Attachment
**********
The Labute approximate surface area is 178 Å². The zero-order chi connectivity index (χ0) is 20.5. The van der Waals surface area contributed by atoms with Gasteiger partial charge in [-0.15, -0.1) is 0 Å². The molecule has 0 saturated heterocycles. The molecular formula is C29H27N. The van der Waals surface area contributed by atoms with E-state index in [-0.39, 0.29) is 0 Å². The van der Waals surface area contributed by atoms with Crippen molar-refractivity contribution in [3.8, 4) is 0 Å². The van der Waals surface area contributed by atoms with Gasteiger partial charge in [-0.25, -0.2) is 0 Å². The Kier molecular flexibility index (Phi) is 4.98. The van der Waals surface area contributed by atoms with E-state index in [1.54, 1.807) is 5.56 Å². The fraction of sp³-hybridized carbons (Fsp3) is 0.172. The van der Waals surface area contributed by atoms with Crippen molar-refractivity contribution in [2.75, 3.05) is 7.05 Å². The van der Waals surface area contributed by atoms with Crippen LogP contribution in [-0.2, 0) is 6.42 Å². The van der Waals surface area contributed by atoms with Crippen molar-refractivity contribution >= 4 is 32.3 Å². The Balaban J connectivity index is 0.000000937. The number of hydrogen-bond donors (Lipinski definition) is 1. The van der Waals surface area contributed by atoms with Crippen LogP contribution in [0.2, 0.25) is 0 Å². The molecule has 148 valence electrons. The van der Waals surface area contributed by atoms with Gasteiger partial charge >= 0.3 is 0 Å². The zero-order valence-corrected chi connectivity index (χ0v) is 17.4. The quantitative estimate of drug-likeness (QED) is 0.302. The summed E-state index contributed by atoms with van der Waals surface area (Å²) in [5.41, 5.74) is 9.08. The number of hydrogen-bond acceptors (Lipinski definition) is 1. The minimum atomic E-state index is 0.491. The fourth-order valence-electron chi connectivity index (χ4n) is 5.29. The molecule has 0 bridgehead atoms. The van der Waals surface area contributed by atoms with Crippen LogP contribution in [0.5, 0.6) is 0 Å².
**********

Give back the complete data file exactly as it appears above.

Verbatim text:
The Labute approximate surface area is 178 Å². The zero-order chi connectivity index (χ0) is 20.5. The van der Waals surface area contributed by atoms with Gasteiger partial charge in [-0.15, -0.1) is 0 Å². The molecule has 0 saturated heterocycles. The molecular formula is C29H27N. The van der Waals surface area contributed by atoms with E-state index in [-0.39, 0.29) is 0 Å². The van der Waals surface area contributed by atoms with Crippen molar-refractivity contribution in [3.8, 4) is 0 Å². The van der Waals surface area contributed by atoms with Gasteiger partial charge in [-0.25, -0.2) is 0 Å². The Kier molecular flexibility index (Phi) is 4.98. The van der Waals surface area contributed by atoms with E-state index in [1.54, 1.807) is 5.56 Å². The fraction of sp³-hybridized carbons (Fsp3) is 0.172. The van der Waals surface area contributed by atoms with Crippen molar-refractivity contribution in [2.75, 3.05) is 7.05 Å². The van der Waals surface area contributed by atoms with Crippen LogP contribution in [-0.2, 0) is 6.42 Å². The van der Waals surface area contributed by atoms with Crippen molar-refractivity contribution >= 4 is 32.3 Å². The Balaban J connectivity index is 0.000000937. The number of hydrogen-bond donors (Lipinski definition) is 1. The van der Waals surface area contributed by atoms with Crippen LogP contribution in [0.2, 0.25) is 0 Å². The molecule has 148 valence electrons. The van der Waals surface area contributed by atoms with Gasteiger partial charge >= 0.3 is 0 Å². The zero-order valence-corrected chi connectivity index (χ0v) is 17.4. The quantitative estimate of drug-likeness (QED) is 0.302. The summed E-state index contributed by atoms with van der Waals surface area (Å²) in [5.41, 5.74) is 9.08. The number of hydrogen-bond acceptors (Lipinski definition) is 1. The minimum atomic E-state index is 0.491. The fourth-order valence-electron chi connectivity index (χ4n) is 5.29. The molecule has 0 bridgehead atoms. The van der Waals surface area contributed by atoms with Crippen LogP contribution in [0.5, 0.6) is 0 Å².